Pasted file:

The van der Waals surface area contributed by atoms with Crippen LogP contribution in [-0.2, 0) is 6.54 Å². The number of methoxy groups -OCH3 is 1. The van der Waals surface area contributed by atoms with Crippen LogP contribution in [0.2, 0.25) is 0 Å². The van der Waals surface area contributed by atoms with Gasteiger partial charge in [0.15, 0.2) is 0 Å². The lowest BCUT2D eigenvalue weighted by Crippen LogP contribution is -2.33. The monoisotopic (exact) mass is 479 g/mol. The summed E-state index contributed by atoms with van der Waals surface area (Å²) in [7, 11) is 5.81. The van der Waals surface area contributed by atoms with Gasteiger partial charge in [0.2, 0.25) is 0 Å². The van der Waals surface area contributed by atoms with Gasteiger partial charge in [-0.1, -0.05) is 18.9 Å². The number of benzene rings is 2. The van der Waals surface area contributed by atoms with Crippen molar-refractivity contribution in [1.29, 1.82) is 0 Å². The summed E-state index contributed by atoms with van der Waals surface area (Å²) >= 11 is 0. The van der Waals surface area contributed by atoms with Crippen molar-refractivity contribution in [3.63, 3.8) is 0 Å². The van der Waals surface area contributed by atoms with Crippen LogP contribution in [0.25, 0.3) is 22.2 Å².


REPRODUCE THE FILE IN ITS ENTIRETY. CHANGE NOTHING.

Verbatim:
The van der Waals surface area contributed by atoms with Crippen LogP contribution in [-0.2, 0) is 6.54 Å². The number of methoxy groups -OCH3 is 1. The van der Waals surface area contributed by atoms with Crippen LogP contribution in [0.2, 0.25) is 0 Å². The van der Waals surface area contributed by atoms with Gasteiger partial charge in [0.15, 0.2) is 0 Å². The lowest BCUT2D eigenvalue weighted by Crippen LogP contribution is -2.33. The monoisotopic (exact) mass is 479 g/mol. The summed E-state index contributed by atoms with van der Waals surface area (Å²) in [7, 11) is 5.81. The van der Waals surface area contributed by atoms with Gasteiger partial charge in [0.2, 0.25) is 0 Å². The van der Waals surface area contributed by atoms with Gasteiger partial charge in [-0.1, -0.05) is 18.9 Å². The number of benzene rings is 2. The van der Waals surface area contributed by atoms with Crippen molar-refractivity contribution in [1.29, 1.82) is 0 Å². The summed E-state index contributed by atoms with van der Waals surface area (Å²) >= 11 is 0. The van der Waals surface area contributed by atoms with Crippen molar-refractivity contribution in [3.63, 3.8) is 0 Å². The van der Waals surface area contributed by atoms with Crippen LogP contribution in [0.25, 0.3) is 22.2 Å².